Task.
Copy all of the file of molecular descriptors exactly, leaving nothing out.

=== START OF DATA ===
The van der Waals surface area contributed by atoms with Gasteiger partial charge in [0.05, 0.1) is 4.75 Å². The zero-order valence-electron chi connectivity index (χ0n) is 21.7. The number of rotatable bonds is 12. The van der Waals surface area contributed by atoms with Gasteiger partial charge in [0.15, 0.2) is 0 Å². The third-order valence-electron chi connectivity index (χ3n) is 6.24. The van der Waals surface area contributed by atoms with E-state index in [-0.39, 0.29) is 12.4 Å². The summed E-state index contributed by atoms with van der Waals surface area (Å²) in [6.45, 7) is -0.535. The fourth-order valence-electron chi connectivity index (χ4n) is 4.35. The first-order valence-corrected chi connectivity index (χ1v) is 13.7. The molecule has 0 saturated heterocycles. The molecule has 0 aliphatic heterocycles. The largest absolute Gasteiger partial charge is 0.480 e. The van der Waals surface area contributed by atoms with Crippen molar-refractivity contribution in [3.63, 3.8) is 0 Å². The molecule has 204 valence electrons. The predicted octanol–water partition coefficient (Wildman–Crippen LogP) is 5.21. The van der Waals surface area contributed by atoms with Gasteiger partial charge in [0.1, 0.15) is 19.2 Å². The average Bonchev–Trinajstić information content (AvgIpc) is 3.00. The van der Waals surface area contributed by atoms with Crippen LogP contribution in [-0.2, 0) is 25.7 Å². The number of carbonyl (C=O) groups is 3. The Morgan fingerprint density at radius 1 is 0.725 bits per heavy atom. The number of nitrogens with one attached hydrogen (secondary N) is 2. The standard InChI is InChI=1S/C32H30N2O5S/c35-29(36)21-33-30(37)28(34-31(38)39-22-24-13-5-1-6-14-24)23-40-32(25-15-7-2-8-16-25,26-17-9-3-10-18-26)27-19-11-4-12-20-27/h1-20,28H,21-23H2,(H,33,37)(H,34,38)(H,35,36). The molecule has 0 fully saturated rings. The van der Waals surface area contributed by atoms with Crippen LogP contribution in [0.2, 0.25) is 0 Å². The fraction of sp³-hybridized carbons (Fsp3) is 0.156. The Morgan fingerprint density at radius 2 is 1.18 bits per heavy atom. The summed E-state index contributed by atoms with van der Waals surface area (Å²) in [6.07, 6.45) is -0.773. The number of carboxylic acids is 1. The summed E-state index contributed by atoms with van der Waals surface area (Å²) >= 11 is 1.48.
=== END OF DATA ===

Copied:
The van der Waals surface area contributed by atoms with Gasteiger partial charge in [0.05, 0.1) is 4.75 Å². The zero-order valence-electron chi connectivity index (χ0n) is 21.7. The number of rotatable bonds is 12. The van der Waals surface area contributed by atoms with Gasteiger partial charge in [0.15, 0.2) is 0 Å². The third-order valence-electron chi connectivity index (χ3n) is 6.24. The van der Waals surface area contributed by atoms with E-state index in [-0.39, 0.29) is 12.4 Å². The summed E-state index contributed by atoms with van der Waals surface area (Å²) in [6.45, 7) is -0.535. The fourth-order valence-electron chi connectivity index (χ4n) is 4.35. The first-order valence-corrected chi connectivity index (χ1v) is 13.7. The molecule has 0 saturated heterocycles. The molecule has 0 aliphatic heterocycles. The largest absolute Gasteiger partial charge is 0.480 e. The van der Waals surface area contributed by atoms with Crippen molar-refractivity contribution in [3.63, 3.8) is 0 Å². The molecule has 204 valence electrons. The predicted octanol–water partition coefficient (Wildman–Crippen LogP) is 5.21. The van der Waals surface area contributed by atoms with Gasteiger partial charge in [0.1, 0.15) is 19.2 Å². The average Bonchev–Trinajstić information content (AvgIpc) is 3.00. The van der Waals surface area contributed by atoms with Crippen LogP contribution in [-0.2, 0) is 25.7 Å². The number of carbonyl (C=O) groups is 3. The Morgan fingerprint density at radius 1 is 0.725 bits per heavy atom. The number of nitrogens with one attached hydrogen (secondary N) is 2. The standard InChI is InChI=1S/C32H30N2O5S/c35-29(36)21-33-30(37)28(34-31(38)39-22-24-13-5-1-6-14-24)23-40-32(25-15-7-2-8-16-25,26-17-9-3-10-18-26)27-19-11-4-12-20-27/h1-20,28H,21-23H2,(H,33,37)(H,34,38)(H,35,36). The molecule has 0 fully saturated rings. The van der Waals surface area contributed by atoms with Crippen LogP contribution in [0.2, 0.25) is 0 Å². The fraction of sp³-hybridized carbons (Fsp3) is 0.156. The Morgan fingerprint density at radius 2 is 1.18 bits per heavy atom. The summed E-state index contributed by atoms with van der Waals surface area (Å²) in [6.07, 6.45) is -0.773. The number of carboxylic acids is 1. The summed E-state index contributed by atoms with van der Waals surface area (Å²) >= 11 is 1.48.